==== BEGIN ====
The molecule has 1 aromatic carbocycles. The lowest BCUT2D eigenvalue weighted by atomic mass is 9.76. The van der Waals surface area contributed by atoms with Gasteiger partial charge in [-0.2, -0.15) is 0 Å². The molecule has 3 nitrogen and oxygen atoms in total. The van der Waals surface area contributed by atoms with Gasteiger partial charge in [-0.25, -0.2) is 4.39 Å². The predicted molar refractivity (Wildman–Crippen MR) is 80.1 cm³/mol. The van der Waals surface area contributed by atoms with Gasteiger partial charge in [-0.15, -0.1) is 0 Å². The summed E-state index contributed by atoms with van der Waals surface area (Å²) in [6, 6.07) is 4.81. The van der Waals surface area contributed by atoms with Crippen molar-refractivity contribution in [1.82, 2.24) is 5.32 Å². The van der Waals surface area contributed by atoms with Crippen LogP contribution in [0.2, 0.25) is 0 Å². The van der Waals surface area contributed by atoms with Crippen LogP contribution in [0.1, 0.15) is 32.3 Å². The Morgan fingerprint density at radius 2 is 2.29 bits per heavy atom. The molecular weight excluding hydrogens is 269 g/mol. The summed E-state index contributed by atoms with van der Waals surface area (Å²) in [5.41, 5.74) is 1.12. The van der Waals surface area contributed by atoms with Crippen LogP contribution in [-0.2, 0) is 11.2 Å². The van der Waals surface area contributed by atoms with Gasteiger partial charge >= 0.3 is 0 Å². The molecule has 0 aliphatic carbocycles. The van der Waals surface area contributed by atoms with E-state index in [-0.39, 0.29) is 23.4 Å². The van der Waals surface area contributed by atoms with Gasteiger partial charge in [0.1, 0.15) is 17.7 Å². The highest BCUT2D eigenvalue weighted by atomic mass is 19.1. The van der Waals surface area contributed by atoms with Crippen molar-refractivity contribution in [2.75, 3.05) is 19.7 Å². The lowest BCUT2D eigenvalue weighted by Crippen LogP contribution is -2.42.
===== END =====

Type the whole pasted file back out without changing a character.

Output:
The molecule has 1 aromatic carbocycles. The lowest BCUT2D eigenvalue weighted by atomic mass is 9.76. The van der Waals surface area contributed by atoms with Gasteiger partial charge in [-0.2, -0.15) is 0 Å². The molecule has 3 nitrogen and oxygen atoms in total. The van der Waals surface area contributed by atoms with Gasteiger partial charge in [-0.25, -0.2) is 4.39 Å². The predicted molar refractivity (Wildman–Crippen MR) is 80.1 cm³/mol. The van der Waals surface area contributed by atoms with Gasteiger partial charge in [-0.15, -0.1) is 0 Å². The summed E-state index contributed by atoms with van der Waals surface area (Å²) in [6, 6.07) is 4.81. The van der Waals surface area contributed by atoms with Crippen molar-refractivity contribution in [1.82, 2.24) is 5.32 Å². The van der Waals surface area contributed by atoms with Crippen LogP contribution in [0.2, 0.25) is 0 Å². The van der Waals surface area contributed by atoms with Crippen LogP contribution in [0.1, 0.15) is 32.3 Å². The Morgan fingerprint density at radius 2 is 2.29 bits per heavy atom. The molecular weight excluding hydrogens is 269 g/mol. The summed E-state index contributed by atoms with van der Waals surface area (Å²) in [5.41, 5.74) is 1.12. The van der Waals surface area contributed by atoms with Crippen LogP contribution in [-0.2, 0) is 11.2 Å². The van der Waals surface area contributed by atoms with Gasteiger partial charge >= 0.3 is 0 Å². The molecule has 0 aliphatic carbocycles. The van der Waals surface area contributed by atoms with E-state index in [-0.39, 0.29) is 23.4 Å². The van der Waals surface area contributed by atoms with Gasteiger partial charge in [0.1, 0.15) is 17.7 Å². The highest BCUT2D eigenvalue weighted by atomic mass is 19.1. The van der Waals surface area contributed by atoms with Crippen molar-refractivity contribution in [2.75, 3.05) is 19.7 Å². The lowest BCUT2D eigenvalue weighted by Crippen LogP contribution is -2.42.